• But if our version was 24.1.2 it could mean that there was human error when recording the CVE info
  1. Identifying Irrelevant Dependency Vulnerabilities
  • Not every vulnerability is going to apply to our application and there are times when there is not a fix currently or we are unable to upgrade to a clean version of the dependency.
    • In this case it is important that there is a plan in place for documenting these known vulnerabilities.
  • View CVE-2018-1258 for the spring framework dependency
    • Note that the description says this is only an issue when used in combination with Spring Security for authorization on methods.
      • If we are not planning on using Spring Security or not using method authorization it is possible this vulnerability is irrelevant to us.
      • Important: Again, if you do decide that a vulnerability should be ignore the reason should be justified and documented
  1. Suppressing a CVE
  • Once it is determined a CVE does not apply to your application it can be suppressed so it does not show up on future reports.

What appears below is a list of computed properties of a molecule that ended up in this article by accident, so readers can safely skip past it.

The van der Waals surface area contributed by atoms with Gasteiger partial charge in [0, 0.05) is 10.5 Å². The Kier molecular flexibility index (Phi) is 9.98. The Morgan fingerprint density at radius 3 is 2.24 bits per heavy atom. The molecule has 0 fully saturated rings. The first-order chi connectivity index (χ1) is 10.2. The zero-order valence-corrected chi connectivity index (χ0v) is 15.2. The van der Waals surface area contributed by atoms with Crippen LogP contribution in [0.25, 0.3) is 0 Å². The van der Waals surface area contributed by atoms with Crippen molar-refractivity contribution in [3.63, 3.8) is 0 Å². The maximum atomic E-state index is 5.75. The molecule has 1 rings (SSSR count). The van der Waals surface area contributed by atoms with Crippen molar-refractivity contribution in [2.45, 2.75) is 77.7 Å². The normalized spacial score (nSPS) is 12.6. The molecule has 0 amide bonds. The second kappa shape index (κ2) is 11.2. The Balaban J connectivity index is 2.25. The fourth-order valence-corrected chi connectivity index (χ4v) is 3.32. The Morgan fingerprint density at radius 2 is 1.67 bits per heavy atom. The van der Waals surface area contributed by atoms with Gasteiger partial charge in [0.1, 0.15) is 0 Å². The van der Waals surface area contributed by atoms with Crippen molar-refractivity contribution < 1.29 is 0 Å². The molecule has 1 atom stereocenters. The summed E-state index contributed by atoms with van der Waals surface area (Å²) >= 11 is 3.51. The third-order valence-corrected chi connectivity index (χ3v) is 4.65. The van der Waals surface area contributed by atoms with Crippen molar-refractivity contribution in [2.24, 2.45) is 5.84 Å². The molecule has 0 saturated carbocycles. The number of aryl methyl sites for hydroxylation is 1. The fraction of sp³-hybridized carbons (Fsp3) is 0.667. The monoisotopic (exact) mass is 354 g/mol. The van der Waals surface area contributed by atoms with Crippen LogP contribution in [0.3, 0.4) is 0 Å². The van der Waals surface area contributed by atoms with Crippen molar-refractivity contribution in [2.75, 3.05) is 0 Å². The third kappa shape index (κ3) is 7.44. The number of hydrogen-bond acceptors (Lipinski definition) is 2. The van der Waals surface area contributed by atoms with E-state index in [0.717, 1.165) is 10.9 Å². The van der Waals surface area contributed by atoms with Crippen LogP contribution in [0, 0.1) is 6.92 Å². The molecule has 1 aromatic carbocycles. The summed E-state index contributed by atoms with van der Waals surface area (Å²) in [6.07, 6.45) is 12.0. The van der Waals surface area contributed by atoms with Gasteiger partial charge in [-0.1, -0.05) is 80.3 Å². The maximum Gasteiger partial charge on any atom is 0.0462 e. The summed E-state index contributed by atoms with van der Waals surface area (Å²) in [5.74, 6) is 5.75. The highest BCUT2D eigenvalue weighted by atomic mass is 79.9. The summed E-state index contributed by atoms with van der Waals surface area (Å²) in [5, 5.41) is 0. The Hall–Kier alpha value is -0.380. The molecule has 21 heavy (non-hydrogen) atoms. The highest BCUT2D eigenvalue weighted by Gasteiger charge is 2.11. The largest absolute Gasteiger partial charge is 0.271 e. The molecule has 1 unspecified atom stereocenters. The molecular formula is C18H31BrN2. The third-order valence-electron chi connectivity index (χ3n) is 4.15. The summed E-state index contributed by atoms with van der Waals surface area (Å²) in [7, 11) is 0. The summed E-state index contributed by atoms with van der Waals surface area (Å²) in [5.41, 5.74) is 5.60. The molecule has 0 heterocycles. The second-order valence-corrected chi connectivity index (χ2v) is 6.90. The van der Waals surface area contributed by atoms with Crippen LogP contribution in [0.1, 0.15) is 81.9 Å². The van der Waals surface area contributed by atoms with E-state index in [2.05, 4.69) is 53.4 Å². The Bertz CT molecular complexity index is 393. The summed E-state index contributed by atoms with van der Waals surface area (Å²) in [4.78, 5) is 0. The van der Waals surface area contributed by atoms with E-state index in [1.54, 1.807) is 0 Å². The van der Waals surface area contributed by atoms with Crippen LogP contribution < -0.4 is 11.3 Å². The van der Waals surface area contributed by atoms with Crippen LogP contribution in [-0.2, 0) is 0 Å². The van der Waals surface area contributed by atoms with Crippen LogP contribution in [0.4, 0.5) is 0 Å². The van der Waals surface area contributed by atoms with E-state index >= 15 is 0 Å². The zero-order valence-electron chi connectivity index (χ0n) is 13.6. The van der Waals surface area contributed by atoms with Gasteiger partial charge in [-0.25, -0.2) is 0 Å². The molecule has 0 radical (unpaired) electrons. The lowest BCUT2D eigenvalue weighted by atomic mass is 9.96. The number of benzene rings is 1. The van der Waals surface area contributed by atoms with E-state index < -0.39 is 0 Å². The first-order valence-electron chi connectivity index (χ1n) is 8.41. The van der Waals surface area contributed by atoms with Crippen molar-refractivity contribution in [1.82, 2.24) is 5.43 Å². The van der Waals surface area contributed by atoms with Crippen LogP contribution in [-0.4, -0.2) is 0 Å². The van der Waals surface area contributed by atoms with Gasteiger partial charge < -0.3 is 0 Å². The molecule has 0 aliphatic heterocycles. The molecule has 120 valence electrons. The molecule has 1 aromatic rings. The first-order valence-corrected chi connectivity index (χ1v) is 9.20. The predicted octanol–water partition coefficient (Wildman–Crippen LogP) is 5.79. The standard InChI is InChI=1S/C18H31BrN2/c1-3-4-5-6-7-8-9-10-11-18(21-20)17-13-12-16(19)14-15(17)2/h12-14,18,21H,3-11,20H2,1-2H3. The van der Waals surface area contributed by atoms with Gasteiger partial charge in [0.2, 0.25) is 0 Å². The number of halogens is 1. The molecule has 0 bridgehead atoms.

• Let's suppress CVE-2018-1000632 for dom4j-1.6.1.jar
    • Click the suppress button next to the link for the CVE
    • Since this is the first item we want to suppress click the Complete XML Doc
    • Paste the contents into a new file named owasp-suppressions.xml in the project's base directory
    • Add the following to the dependency-check-maven plugin inside your pom.xml
      <configuration>
        <suppressionFile>owasp-suppressions.xml</suppressionFile>
      </configuration>
      
    <suppressionFile> can be a local path, an absolute path, or a url location
  • Rerun mvn verify and validate that CVE-2018-1000632 is no longer being recorded.
  • (Optional) Suppress some of the other CVEs on the page by adding the suppression clips to our XML document

# Wrap Up

We were able to use the OWASP Dependency Check to identify dependencies in our application that contain known vulnerabilities. It is very difficult to maintain even a small application with no known vulnerabilities. To punctuate this, CVE-2020-10683 is a new vulnerability that was added while I was creating this lab. This is why it is so important to have a documentation plan on how to deal with dependencies that you are currently unable to update.

Last Updated: 12/18/2021, 5:53:27 PM